I tend to bang on a bit about how great I think Twitter is, and how people shouldn’t treat it with the contempt so many have of late. It is a fantastic tool for communication, especially adept at making shared experiences even more intimate. You only need to have been in our house during the 2012 Olympics, for instance, to understand how it can make significant events even more vivid and engaging. Yes, it’s full of trolls and wankers and misguided people who think it’s just an exercise in being seen in the right lists by the correct people. What most fail to understand is that there are moments when the utter brilliance of the platform just comes into its own, if you grasp that most people in the world, even the famous ones, are pretty much just like you.
So it was this morning that I saw via Twitter that Mr David Arnold, the man who wrote that amazing piece of music up there at the start of this post, is going to do some concerts in April next year in Liverpool and Manchester. I saw him in July, at the Royal Festival Hall, and my mind was pretty much destroyed at the utter genius of a bloke who, I have to say was likeable, honest and incredibly normal. He has a singing voice that is beyond impressive and his musical CV aligns pretty much in tandom with most of my favourite movies since Stargate. Most importantly, he wrote the scores for four Bond Movies that are my undoubted personal favourites: Tomorrow Never Dies, The World is Not Enough, Casino Royale and Quantum of Solace. Only Goldfinger and The Living Daylights rank higher or equally, and a great deal of that love is down to soundtracks that are utterly perfect, tip their hat to the classic John Barry scores of the Connery era and act as aural scenery in the best visual moments. I therefore had no qualms in posting the following:
It might read like hyperbole, but I was on a high for a week afterwards. When he started the second half of the concert with ‘White Knight’ (which is the background for the pre-title sequence in Tomorrow Never Dies) I did actually squee out loud and was given that disapproving look by my husband only reserved for the most serious of transgressions. That piece is on my most played iTunes compilation, and gets listened to at least weekly. It’s not a lie, this was the best night I’d had out in 14 years. However, in three days I get to see Kate Bush at the Eventim Apollo, and if I believe half the hype I’ve read, David might have a serious challenger for his title. I mentioned this in a subsequent tweet and went back to my work, with a piece of Arnold playing in the background as accompaniment (Caviar Factory, for what its worth.)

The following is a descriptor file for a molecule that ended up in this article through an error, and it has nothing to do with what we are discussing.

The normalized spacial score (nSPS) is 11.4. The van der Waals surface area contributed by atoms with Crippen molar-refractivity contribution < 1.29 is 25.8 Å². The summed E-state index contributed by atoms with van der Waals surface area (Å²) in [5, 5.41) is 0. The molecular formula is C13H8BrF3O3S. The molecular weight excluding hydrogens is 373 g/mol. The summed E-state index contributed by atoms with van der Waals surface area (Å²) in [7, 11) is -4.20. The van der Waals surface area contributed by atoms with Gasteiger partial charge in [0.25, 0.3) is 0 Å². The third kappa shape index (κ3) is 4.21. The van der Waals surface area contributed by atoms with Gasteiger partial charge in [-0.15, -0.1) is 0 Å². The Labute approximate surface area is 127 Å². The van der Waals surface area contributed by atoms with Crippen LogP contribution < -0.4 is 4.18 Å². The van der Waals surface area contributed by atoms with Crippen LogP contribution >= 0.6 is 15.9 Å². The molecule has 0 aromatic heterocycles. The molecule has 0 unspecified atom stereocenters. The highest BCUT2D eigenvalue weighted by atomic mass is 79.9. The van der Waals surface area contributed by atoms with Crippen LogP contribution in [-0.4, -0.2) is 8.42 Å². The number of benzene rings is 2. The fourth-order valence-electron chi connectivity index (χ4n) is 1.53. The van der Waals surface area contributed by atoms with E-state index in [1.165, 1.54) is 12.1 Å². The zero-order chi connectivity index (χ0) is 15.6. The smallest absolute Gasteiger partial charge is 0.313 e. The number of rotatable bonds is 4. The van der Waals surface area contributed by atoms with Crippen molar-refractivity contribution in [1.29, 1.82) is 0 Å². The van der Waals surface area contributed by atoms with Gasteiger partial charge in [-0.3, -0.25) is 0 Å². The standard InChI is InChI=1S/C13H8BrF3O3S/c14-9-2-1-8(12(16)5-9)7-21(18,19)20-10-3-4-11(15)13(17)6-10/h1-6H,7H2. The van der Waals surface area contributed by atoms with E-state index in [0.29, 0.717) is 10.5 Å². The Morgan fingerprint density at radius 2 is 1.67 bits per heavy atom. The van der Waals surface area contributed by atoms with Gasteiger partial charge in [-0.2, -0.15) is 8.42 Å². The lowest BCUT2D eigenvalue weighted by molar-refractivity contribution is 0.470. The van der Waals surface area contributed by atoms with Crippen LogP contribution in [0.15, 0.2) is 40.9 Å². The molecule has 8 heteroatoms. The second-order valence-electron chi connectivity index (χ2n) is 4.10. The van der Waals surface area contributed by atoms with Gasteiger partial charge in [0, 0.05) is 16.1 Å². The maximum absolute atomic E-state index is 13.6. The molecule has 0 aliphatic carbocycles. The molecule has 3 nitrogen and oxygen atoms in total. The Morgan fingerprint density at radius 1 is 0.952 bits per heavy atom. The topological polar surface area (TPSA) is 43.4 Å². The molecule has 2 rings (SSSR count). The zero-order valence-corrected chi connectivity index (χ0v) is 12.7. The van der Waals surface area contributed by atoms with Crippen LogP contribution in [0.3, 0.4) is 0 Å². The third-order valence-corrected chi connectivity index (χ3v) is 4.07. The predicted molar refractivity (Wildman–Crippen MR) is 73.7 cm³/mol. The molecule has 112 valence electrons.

Four minutes later, this happened:
I squealed, alone at the PC, in utter amazement. The fact that he’d GONE AND READ MY FEED and knew I’d mentioned Kate Bush before he came and responded was one thing to begin with, but the fact he’d done that at all just frankly blew my mind. Here’s a guy I know will be up to his arse in alligators with the stage version of Made in Dagenham being prepped for a West End Run.
But there he was, talking to a 47 year old mother of two in Essex. I had to try and make a conversation of it, because I’d kick myself if I didn’t, and I was determined not to be all gushy. I know David likes to talk biscuits, it is even in his Twitter bio. This was common ground, however slim. So, I took a deep breath and made my pitch.
Three minutes later, it was over. One of the men I’ve respected for decades because he’s done things to Bond music that utterly captivates me, had taken a moment and changed my entire day, fuck my whole week. He didn’t need to, but he did, and I’m sitting here grinning like a loon even now at the thought I got to realise a dream I never realised I had. I told him how happy he’d made me, and he responded with all the grace and brilliance I was sure he was capable of giving.
The moral of this story? Sometimes, just stop and make the most of the moment, because you never know where that might take you, albeit briefly. David Arnold made my week in three and a bit minutes. Who knows what might happen to you if you stop and take the time.